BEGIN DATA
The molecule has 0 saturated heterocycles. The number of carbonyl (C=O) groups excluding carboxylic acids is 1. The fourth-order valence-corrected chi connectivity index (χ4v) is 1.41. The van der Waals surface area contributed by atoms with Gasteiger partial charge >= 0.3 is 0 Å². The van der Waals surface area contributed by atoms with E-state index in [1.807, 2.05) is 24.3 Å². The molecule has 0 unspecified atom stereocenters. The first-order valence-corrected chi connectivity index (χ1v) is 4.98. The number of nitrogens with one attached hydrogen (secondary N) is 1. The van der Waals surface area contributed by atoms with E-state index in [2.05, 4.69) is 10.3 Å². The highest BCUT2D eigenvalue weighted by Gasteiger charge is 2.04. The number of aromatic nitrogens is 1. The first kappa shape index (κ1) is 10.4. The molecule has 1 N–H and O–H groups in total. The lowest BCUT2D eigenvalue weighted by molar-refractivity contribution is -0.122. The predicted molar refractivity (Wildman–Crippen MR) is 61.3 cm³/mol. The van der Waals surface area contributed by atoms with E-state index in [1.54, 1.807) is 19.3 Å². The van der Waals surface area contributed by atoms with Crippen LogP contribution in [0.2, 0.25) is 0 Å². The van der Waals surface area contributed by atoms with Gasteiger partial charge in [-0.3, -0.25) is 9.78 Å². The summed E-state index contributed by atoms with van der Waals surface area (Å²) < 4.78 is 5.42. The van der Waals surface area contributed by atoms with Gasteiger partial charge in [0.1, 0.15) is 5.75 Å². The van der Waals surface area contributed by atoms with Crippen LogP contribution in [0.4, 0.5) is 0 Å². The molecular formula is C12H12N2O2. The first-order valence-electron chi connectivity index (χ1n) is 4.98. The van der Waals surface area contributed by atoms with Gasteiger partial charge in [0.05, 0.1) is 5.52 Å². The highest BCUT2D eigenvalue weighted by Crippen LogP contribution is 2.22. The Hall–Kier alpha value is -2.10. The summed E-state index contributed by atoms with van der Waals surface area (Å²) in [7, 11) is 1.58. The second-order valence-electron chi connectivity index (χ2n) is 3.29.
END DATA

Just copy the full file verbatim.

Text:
The molecule has 0 saturated heterocycles. The number of carbonyl (C=O) groups excluding carboxylic acids is 1. The fourth-order valence-corrected chi connectivity index (χ4v) is 1.41. The van der Waals surface area contributed by atoms with Gasteiger partial charge >= 0.3 is 0 Å². The van der Waals surface area contributed by atoms with E-state index in [1.807, 2.05) is 24.3 Å². The molecule has 0 unspecified atom stereocenters. The first-order valence-corrected chi connectivity index (χ1v) is 4.98. The number of nitrogens with one attached hydrogen (secondary N) is 1. The van der Waals surface area contributed by atoms with E-state index in [2.05, 4.69) is 10.3 Å². The highest BCUT2D eigenvalue weighted by Gasteiger charge is 2.04. The number of aromatic nitrogens is 1. The first kappa shape index (κ1) is 10.4. The molecule has 1 N–H and O–H groups in total. The lowest BCUT2D eigenvalue weighted by molar-refractivity contribution is -0.122. The predicted molar refractivity (Wildman–Crippen MR) is 61.3 cm³/mol. The van der Waals surface area contributed by atoms with E-state index in [1.54, 1.807) is 19.3 Å². The van der Waals surface area contributed by atoms with Crippen LogP contribution in [0.2, 0.25) is 0 Å². The van der Waals surface area contributed by atoms with Gasteiger partial charge in [-0.3, -0.25) is 9.78 Å². The summed E-state index contributed by atoms with van der Waals surface area (Å²) < 4.78 is 5.42. The van der Waals surface area contributed by atoms with Gasteiger partial charge in [0.1, 0.15) is 5.75 Å². The van der Waals surface area contributed by atoms with Crippen LogP contribution in [0.4, 0.5) is 0 Å². The molecular formula is C12H12N2O2. The first-order valence-electron chi connectivity index (χ1n) is 4.98. The van der Waals surface area contributed by atoms with Gasteiger partial charge in [0.05, 0.1) is 5.52 Å². The highest BCUT2D eigenvalue weighted by Crippen LogP contribution is 2.22. The Hall–Kier alpha value is -2.10. The summed E-state index contributed by atoms with van der Waals surface area (Å²) in [7, 11) is 1.58. The second-order valence-electron chi connectivity index (χ2n) is 3.29.